A bit heavy-handed, but nevertheless engrossing, this brief short stars Lucas's college roommate, future film director Randal Kleiser, as a bespectacled youth mysteriously gunned down in a field while disembodied voices espouse the virtues of freedom and mankind. (Two minutes, 48 seconds)
The Lift (1972), dir. Robert Zemeckis
Droll, jazzy and subtle, this slice of life takes a surreal turn when an apartment elevator begins to show a mind of its own. Striking an elegiac tone, it's certainly far more serious that a lot of Zemeckis's most well-known work. (Seven minutes, 21 seconds)
A Field of Honor (1973), dir. Robert Zemeckis
Winner of a Student Academy Award, this absurdist comedy follows a recently discharged Vietnam Vet as he leaves a mental institution only to find himself overwhelmed by combat-crazed civilians. (14 minutes, 15 seconds)
Silent Night (year unknown), dir. James Foley, Jr.
Two mental hospital attendants spend Christmas Eve caring for a group of out-there patients, despite disagreeing with each other's methods; dark, meandering and punctuated by plenty of shouting, it's a precursor to Foley's intense, emotionally volatile filmography. (21 minutes, one second)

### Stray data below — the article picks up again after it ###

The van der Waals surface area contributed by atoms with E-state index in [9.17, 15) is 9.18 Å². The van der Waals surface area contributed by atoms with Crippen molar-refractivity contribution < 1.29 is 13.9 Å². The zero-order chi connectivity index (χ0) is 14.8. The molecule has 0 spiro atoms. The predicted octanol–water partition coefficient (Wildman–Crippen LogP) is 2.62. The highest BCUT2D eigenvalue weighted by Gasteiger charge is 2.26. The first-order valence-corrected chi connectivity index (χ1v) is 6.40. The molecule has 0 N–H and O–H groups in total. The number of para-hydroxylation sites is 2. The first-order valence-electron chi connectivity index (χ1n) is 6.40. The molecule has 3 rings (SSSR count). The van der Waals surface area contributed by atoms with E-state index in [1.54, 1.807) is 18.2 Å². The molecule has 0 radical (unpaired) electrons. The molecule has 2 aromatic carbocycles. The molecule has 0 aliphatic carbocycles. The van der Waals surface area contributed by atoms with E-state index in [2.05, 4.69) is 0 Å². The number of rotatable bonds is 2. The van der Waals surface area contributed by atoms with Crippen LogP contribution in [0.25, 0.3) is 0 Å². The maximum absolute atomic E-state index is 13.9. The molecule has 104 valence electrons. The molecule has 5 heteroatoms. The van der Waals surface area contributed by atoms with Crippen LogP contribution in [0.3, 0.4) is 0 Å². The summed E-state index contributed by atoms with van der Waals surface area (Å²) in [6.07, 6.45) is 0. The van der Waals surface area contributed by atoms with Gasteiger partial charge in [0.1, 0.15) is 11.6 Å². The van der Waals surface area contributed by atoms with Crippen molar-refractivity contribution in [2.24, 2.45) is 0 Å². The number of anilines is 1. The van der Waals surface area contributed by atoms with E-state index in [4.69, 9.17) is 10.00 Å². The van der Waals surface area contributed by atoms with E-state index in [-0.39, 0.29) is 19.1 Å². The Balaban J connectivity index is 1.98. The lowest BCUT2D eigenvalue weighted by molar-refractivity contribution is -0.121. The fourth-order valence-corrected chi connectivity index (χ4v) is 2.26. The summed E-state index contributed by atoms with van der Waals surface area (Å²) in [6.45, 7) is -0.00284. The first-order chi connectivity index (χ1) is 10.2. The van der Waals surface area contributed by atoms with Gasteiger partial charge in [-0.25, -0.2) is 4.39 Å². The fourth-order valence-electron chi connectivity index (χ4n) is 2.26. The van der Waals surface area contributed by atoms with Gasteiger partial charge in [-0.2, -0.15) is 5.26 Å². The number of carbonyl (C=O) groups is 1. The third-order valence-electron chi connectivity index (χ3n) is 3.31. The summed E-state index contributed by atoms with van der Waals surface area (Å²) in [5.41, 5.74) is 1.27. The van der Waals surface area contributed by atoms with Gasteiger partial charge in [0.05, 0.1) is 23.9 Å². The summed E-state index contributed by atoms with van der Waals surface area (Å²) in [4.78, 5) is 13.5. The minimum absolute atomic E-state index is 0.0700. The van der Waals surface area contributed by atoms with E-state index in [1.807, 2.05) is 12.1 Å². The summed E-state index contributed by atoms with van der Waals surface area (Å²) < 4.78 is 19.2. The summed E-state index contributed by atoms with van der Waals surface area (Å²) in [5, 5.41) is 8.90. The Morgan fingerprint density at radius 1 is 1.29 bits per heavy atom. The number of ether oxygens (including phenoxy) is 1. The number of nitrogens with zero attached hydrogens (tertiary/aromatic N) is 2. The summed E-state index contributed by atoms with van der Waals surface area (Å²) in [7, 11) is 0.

Proof (1980), dir. Kevin Reynolds
A short that served as inspiration for Reynolds' debut (1984's Fandango), Proof follows a bunch of pals on a road trip, as one of the more timid souls is tricked into skydiving for the first time in his life. Boisterous and made with a rough-hewn energy, it's one of the more engaging works in this set. (23 minutes, 46 seconds)
Perfect Alibi (1989), dir. Steve Sommers
Overly arty and far too wrapped up in being clever, Sommers' short deals with a failed pickpocket trapped in a time loop (a la Groundhog Day) until he can successfully pull off a complicated burglary. Pure '80s cheese, from the costumes to the score. (20 minutes, 17 seconds)
Whatever It Takes (1988), dir. Jon Turteltaub
An amiable lark (like most of Turteltaub's eventual output), this fusion of romantic comedy, drama and musical is a bit odd at times, but impressively ambitious. Starring David Bowe (who also pops up in Shawn Levy's student film), Whatever It Takes focuses on a couple who move to Los Angeles in order to make it in the music biz. (20 minutes, 16 seconds)
Broken Record (year unknown), dir. Shawn Levy
Centered on a pair of teenagers determined to get into the Guinness Book of World Records, this fluffy teen comedy is a bit too long and strained, but has its fleeting charms. (28 minutes, 50 seconds)
The Goodbye Place (1996), dir. Richard Kelly